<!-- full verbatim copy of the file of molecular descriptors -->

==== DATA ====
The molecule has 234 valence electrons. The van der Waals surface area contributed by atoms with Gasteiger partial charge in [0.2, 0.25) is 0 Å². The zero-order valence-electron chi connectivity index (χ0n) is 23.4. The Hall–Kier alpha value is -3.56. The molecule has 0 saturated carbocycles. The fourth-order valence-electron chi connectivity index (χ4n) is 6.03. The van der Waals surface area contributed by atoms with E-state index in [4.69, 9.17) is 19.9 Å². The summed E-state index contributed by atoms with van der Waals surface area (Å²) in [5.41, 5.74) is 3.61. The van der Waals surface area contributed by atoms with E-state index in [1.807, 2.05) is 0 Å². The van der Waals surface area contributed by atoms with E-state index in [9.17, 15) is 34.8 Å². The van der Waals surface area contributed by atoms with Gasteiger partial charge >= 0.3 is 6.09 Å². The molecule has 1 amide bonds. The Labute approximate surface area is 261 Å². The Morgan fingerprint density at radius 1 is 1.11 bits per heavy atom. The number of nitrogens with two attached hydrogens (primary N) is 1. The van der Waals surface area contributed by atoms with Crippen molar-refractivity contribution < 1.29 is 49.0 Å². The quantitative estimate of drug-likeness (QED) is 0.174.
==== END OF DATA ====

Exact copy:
The molecule has 234 valence electrons. The van der Waals surface area contributed by atoms with Gasteiger partial charge in [0.2, 0.25) is 0 Å². The zero-order valence-electron chi connectivity index (χ0n) is 23.4. The Hall–Kier alpha value is -3.56. The molecule has 0 saturated carbocycles. The fourth-order valence-electron chi connectivity index (χ4n) is 6.03. The van der Waals surface area contributed by atoms with E-state index in [4.69, 9.17) is 19.9 Å². The summed E-state index contributed by atoms with van der Waals surface area (Å²) in [5.41, 5.74) is 3.61. The van der Waals surface area contributed by atoms with E-state index in [1.807, 2.05) is 0 Å². The van der Waals surface area contributed by atoms with E-state index in [9.17, 15) is 34.8 Å². The van der Waals surface area contributed by atoms with Gasteiger partial charge >= 0.3 is 6.09 Å². The molecule has 1 amide bonds. The Labute approximate surface area is 261 Å². The Morgan fingerprint density at radius 1 is 1.11 bits per heavy atom. The number of nitrogens with two attached hydrogens (primary N) is 1. The van der Waals surface area contributed by atoms with Crippen molar-refractivity contribution < 1.29 is 49.0 Å². The quantitative estimate of drug-likeness (QED) is 0.174.